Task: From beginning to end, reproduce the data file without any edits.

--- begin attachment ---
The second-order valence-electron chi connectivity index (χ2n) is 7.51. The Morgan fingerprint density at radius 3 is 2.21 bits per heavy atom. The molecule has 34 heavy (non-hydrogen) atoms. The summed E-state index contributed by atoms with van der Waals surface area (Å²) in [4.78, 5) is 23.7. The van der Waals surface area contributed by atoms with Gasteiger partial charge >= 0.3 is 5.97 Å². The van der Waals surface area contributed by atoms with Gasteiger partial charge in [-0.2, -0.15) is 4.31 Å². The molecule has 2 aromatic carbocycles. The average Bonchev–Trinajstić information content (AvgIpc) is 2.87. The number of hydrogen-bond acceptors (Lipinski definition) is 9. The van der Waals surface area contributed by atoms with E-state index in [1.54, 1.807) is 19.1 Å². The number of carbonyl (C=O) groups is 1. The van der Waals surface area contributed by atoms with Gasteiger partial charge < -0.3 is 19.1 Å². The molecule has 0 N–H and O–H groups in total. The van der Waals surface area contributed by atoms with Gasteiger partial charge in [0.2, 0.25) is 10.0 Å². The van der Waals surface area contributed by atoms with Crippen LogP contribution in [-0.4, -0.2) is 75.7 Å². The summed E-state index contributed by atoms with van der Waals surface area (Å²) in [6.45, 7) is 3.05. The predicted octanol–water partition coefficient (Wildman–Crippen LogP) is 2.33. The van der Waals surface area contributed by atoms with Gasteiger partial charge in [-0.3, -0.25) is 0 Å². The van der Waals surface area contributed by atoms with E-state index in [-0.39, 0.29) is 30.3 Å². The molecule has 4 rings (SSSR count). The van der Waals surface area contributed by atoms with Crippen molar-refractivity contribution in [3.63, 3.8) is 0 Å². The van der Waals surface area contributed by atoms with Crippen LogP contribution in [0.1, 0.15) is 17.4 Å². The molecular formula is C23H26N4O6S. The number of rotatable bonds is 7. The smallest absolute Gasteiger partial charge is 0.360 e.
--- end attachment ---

The second-order valence-electron chi connectivity index (χ2n) is 7.51. The Morgan fingerprint density at radius 3 is 2.21 bits per heavy atom. The molecule has 34 heavy (non-hydrogen) atoms. The summed E-state index contributed by atoms with van der Waals surface area (Å²) in [4.78, 5) is 23.7. The van der Waals surface area contributed by atoms with Gasteiger partial charge >= 0.3 is 5.97 Å². The van der Waals surface area contributed by atoms with Gasteiger partial charge in [-0.2, -0.15) is 4.31 Å². The molecule has 2 aromatic carbocycles. The average Bonchev–Trinajstić information content (AvgIpc) is 2.87. The number of hydrogen-bond acceptors (Lipinski definition) is 9. The van der Waals surface area contributed by atoms with E-state index in [1.54, 1.807) is 19.1 Å². The number of carbonyl (C=O) groups is 1. The van der Waals surface area contributed by atoms with Gasteiger partial charge < -0.3 is 19.1 Å². The molecule has 0 N–H and O–H groups in total. The van der Waals surface area contributed by atoms with Gasteiger partial charge in [0.2, 0.25) is 10.0 Å². The van der Waals surface area contributed by atoms with Crippen LogP contribution in [-0.4, -0.2) is 75.7 Å². The summed E-state index contributed by atoms with van der Waals surface area (Å²) in [6.45, 7) is 3.05. The predicted octanol–water partition coefficient (Wildman–Crippen LogP) is 2.33. The van der Waals surface area contributed by atoms with Gasteiger partial charge in [-0.3, -0.25) is 0 Å². The van der Waals surface area contributed by atoms with E-state index in [-0.39, 0.29) is 30.3 Å². The molecule has 4 rings (SSSR count). The van der Waals surface area contributed by atoms with Crippen molar-refractivity contribution in [3.63, 3.8) is 0 Å². The van der Waals surface area contributed by atoms with Crippen LogP contribution in [0.1, 0.15) is 17.4 Å². The molecular formula is C23H26N4O6S. The number of rotatable bonds is 7. The smallest absolute Gasteiger partial charge is 0.360 e.